Destinations of stroke patients discharged from the Montreal area acute-care hospitals.
The destinations of stroke patients after discharge from acute-care hospitals were studied to ascertain the current use of health care resources. The 1984-1985 acute-care hospital discharge listings for the province of Quebec were consulted to identify 3,045 adults of the Montreal area who were discharged, deceased or alive, with a primary or secondary diagnosis of stroke. The relation between the length of stay (i.e., the time to death or discharge to long-term care, rehabilitation, or home) and the explanatory variables (age, sex, neighborhood socioeconomic status, type of stroke, and university affiliation of the discharging hospital) was assessed using Cox's proportional hazards models. Older patients and those with hemorrhagic strokes had the highest risk of death. However, patients with hemorrhagic strokes were more likely to survive if admitted to a university teaching hospital. Older patients, those with nonhemorrhagic strokes, and those admitted to university teaching hospitals were more likely to be discharged to long-term care. A greater proportion of patients discharged to rehabilitation centers were young, lived in a high-socioeconomic-status neighborhood, and had suffered a nonhemorrhagic stroke. Patients had a significantly higher probability of going home if they were young, had had a nonhemorrhagic stroke, had been admitted to a university teaching hospital, or were male.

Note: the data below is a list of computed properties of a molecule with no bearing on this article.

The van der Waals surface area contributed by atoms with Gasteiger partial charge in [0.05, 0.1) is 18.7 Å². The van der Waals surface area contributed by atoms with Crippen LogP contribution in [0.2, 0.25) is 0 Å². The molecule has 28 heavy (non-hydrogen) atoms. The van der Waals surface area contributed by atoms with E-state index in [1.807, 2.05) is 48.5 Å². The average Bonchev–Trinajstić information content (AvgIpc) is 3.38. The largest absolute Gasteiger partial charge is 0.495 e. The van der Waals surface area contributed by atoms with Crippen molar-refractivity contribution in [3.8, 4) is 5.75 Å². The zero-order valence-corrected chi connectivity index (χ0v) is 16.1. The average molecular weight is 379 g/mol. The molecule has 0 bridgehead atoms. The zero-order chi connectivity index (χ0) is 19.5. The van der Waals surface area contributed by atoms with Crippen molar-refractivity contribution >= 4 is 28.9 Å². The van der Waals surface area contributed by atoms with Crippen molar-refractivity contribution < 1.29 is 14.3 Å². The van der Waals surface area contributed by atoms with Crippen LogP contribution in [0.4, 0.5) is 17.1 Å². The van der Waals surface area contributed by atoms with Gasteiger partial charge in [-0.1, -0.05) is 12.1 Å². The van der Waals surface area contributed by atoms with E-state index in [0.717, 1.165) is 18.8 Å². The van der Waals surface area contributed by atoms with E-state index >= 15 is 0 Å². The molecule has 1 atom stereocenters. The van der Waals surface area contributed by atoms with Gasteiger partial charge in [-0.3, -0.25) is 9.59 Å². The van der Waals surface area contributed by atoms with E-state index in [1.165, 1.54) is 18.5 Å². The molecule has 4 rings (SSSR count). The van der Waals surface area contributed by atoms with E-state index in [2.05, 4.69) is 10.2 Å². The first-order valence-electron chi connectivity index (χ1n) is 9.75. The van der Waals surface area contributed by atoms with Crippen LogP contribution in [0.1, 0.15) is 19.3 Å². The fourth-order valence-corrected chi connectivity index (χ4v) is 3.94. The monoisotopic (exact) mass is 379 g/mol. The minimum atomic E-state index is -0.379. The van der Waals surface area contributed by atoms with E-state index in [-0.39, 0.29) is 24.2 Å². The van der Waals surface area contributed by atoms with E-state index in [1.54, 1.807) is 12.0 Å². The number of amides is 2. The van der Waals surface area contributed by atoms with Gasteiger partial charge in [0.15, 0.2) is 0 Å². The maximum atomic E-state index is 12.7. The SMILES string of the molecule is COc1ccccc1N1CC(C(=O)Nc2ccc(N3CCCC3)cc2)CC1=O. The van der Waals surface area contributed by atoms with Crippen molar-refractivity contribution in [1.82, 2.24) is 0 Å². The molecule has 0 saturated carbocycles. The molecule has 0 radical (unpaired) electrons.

- Copyright © 1989 by American Heart Association